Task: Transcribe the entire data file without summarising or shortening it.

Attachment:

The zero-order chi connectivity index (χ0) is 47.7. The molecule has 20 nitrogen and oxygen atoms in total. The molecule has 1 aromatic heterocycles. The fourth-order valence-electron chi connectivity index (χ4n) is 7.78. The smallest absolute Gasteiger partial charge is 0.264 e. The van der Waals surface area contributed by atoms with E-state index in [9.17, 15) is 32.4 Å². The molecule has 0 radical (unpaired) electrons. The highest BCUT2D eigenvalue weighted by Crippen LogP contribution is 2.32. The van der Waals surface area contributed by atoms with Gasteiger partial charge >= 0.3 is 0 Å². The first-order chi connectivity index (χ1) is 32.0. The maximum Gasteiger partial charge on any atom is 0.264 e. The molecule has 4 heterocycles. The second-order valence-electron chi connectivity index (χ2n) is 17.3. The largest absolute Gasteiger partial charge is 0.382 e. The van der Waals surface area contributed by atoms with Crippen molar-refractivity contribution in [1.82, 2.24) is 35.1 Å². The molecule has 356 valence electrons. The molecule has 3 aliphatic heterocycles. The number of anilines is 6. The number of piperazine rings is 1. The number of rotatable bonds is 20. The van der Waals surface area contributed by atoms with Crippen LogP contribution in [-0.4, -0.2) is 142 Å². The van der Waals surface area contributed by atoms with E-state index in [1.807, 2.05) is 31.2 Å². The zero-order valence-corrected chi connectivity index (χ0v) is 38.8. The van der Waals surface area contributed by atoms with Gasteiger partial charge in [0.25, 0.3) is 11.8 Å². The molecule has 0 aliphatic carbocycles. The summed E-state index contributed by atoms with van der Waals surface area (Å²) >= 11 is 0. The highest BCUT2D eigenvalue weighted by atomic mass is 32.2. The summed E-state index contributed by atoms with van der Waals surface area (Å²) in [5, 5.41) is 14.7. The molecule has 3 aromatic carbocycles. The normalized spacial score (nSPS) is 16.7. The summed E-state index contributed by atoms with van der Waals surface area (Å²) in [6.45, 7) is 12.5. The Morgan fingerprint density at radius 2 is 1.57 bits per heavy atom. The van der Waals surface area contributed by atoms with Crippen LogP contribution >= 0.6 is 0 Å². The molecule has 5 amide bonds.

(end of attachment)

The zero-order chi connectivity index (χ0) is 47.7. The molecule has 20 nitrogen and oxygen atoms in total. The molecule has 1 aromatic heterocycles. The fourth-order valence-electron chi connectivity index (χ4n) is 7.78. The smallest absolute Gasteiger partial charge is 0.264 e. The van der Waals surface area contributed by atoms with E-state index in [9.17, 15) is 32.4 Å². The molecule has 0 radical (unpaired) electrons. The highest BCUT2D eigenvalue weighted by Crippen LogP contribution is 2.32. The van der Waals surface area contributed by atoms with Gasteiger partial charge >= 0.3 is 0 Å². The first-order chi connectivity index (χ1) is 32.0. The maximum Gasteiger partial charge on any atom is 0.264 e. The molecule has 4 heterocycles. The second-order valence-electron chi connectivity index (χ2n) is 17.3. The largest absolute Gasteiger partial charge is 0.382 e. The van der Waals surface area contributed by atoms with Crippen molar-refractivity contribution in [1.82, 2.24) is 35.1 Å². The molecule has 356 valence electrons. The molecule has 3 aliphatic heterocycles. The number of anilines is 6. The number of piperazine rings is 1. The number of rotatable bonds is 20. The van der Waals surface area contributed by atoms with Crippen LogP contribution in [-0.4, -0.2) is 142 Å². The van der Waals surface area contributed by atoms with E-state index in [1.807, 2.05) is 31.2 Å². The zero-order valence-corrected chi connectivity index (χ0v) is 38.8. The van der Waals surface area contributed by atoms with Gasteiger partial charge in [0.25, 0.3) is 11.8 Å². The molecule has 0 aliphatic carbocycles. The summed E-state index contributed by atoms with van der Waals surface area (Å²) >= 11 is 0. The highest BCUT2D eigenvalue weighted by atomic mass is 32.2. The summed E-state index contributed by atoms with van der Waals surface area (Å²) in [5, 5.41) is 14.7. The molecule has 3 aromatic carbocycles. The normalized spacial score (nSPS) is 16.7. The summed E-state index contributed by atoms with van der Waals surface area (Å²) in [6.45, 7) is 12.5. The Morgan fingerprint density at radius 2 is 1.57 bits per heavy atom. The van der Waals surface area contributed by atoms with Crippen LogP contribution >= 0.6 is 0 Å². The molecule has 5 amide bonds.